> installed an 80-meter dipole.
      > Purwinto is updating his "Emergency Communication in Yogyakarta" Web page
      > <http://www.qsl.net/ab2qv/yogya.htm> with information he's compiled on the
      > Indonesian ARES response to the earthquake.
      > Relief volunteers still in Indonesia since the 2004 tsunami have shifted
      > their efforts to aiding earthquake victims. The United Nations and various
      > relief agencies, including the Red Cross and the Global Rescue Network,
      > have
      > begun transporting food, water and other basic supplies to the affected
      > region. Electrical power and telecommunication services are said to be
      > still
      > erratic.
      > Robert M. McDowell has been sworn in as an FCC commissioner by FCC
      > Chairman
      > Kevin J. Martin, returning the agency to its full five-member complement
      > for
      > the first time in more than a year. Earlier this week, after some delay
      > due
      > to political maneuvering, the US Senate confirmed the nomination of
      > McDowell, of Virginia, to fill the seat vacated last December by Kathleen
      > Q.
      > Abernathy. His term will expire June 30, 2009.
      > "I am honored and humbled to be joining such a distinguished group of
      > commissioners as well as the fine career public servants at the FCC,"
      > McDowell said in a statement. "I am confident that our efforts will help
      > bring the most advanced and efficient communications systems in the world
      > to
      > all American consumers."
      > Martin applauded McDowell's arrival, which gives him a Republican majority
      > on the FCC for the first time in his tenure as chairman. Since Martin--an
      > FCC member during Michael Powell's tenure as chairman--took over the
      > chairmanship, the political balance on the Commission has been split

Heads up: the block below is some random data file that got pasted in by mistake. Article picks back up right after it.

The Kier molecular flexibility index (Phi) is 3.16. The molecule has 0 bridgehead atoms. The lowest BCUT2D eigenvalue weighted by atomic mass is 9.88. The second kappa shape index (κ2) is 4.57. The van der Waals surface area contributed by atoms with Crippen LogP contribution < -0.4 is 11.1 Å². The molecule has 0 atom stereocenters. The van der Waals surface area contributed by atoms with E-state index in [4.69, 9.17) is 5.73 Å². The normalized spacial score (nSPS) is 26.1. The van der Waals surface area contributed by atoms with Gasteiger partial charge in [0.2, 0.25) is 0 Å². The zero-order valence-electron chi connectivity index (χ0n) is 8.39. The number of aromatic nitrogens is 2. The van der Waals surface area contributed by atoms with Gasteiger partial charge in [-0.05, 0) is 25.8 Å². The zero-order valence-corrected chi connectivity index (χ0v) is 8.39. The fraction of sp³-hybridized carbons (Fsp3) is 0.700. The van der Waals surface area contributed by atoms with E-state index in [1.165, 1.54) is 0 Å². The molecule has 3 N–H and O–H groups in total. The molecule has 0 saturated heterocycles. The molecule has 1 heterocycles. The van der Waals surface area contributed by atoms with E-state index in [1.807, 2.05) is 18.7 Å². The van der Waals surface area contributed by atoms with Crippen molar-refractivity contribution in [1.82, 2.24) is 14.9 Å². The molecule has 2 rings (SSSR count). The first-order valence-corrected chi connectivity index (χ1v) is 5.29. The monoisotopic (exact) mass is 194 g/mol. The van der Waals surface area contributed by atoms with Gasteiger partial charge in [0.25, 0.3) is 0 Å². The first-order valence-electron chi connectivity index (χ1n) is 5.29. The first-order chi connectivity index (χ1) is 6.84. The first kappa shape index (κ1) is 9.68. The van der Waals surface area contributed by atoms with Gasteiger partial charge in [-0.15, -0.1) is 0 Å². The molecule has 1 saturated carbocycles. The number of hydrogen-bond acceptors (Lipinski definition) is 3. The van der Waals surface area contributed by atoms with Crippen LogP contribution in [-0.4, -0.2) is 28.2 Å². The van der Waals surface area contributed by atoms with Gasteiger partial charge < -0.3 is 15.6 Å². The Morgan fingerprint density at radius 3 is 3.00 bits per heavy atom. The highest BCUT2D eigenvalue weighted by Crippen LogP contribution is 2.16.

> evenly
      > between two Republicans and two Democrats. Members of a president's
      > political party hold a majority on the FCC.
      > In addition to Martin, McDowell--a telecommunications attorney--will join
      > fellow Republican Deborah T. Tate, who officially came aboard January 3.
      > The
      > Commission's two Democrats are Michael J. Copps, who is in his second
      > term,
      > and Jonathan Adelstein.
      > McDowell brings to the FCC nearly 16 years of private-sector experience in
      > the telecommunication industry. Prior to his FCC appointment, he served as
      > senior vice president and assistant general counsel for the Competitive
      > Telecommunications Association (COMPTEL).
      > Youngsters attending the Virgilio Primary School in Mestre, near Venice,
      > Italy, got to hear firsthand about life in space from US Astronaut Jeff
      > Williams, KD5TVQ. The Amateur Radio on the International Space Station
      > (ARISS) program arranged the direct VHF contact May 22 between NA1SS in
      > space and IW3GPO at the school in northern Italy. Control operator Paolo
      > Rosin, IW3GPO, posed all questions, including one asking if language
      > problems ever arose between crew members from different countries.
      > Williams
      > said the language barrier still exists aboard the ISS.
      > "I've been studying Russian language for almost four years. Pavel
      > [Vinogradov, the Expedition 13 commander] studies English--he has studied
      > for several years as well," William explained, "but still it takes a long
      > time to learn a foreign language, as you know. So there's always a little
      > bit of a struggle with foreign languages."
      > Unfortunately, the youngsters couldn't ask their own questions because the
      > US does not have a third-party traffic agreement with Italy.
      > During the approximately eight-minute contact--conducted entirely in
      > English--Williams said he enjoys observing and photographing Earth, doing
      > scientific experiments and even his two hours of mandatory daily exercise.
      > But there are some tasks he doesn't much care for.
      > "They're similar to jobs we don't like doing on the earth," Williams
      > responded. "Cleaning things I don't like doing. Going into the equivalent
      > of
      > a closet to try to find things or collect things for a job--that sometimes
      > is very tedious, and I don't like doing that very much. But, of course, we
      > have to do jobs that we like, and we have to do jobs that we don't like."
      > In several of his answers, Williams referred to the pending arrival of the
      > space shuttle in July, when European Space Agency (ESA) astronaut Thomas
      > Reiter, DF4TR, of Germany will join ISS crews over a period of several
      > months. The shuttle is the only vehicle capable of transporting the
      > components remaining to complete the ISS, including the ESA's Columbus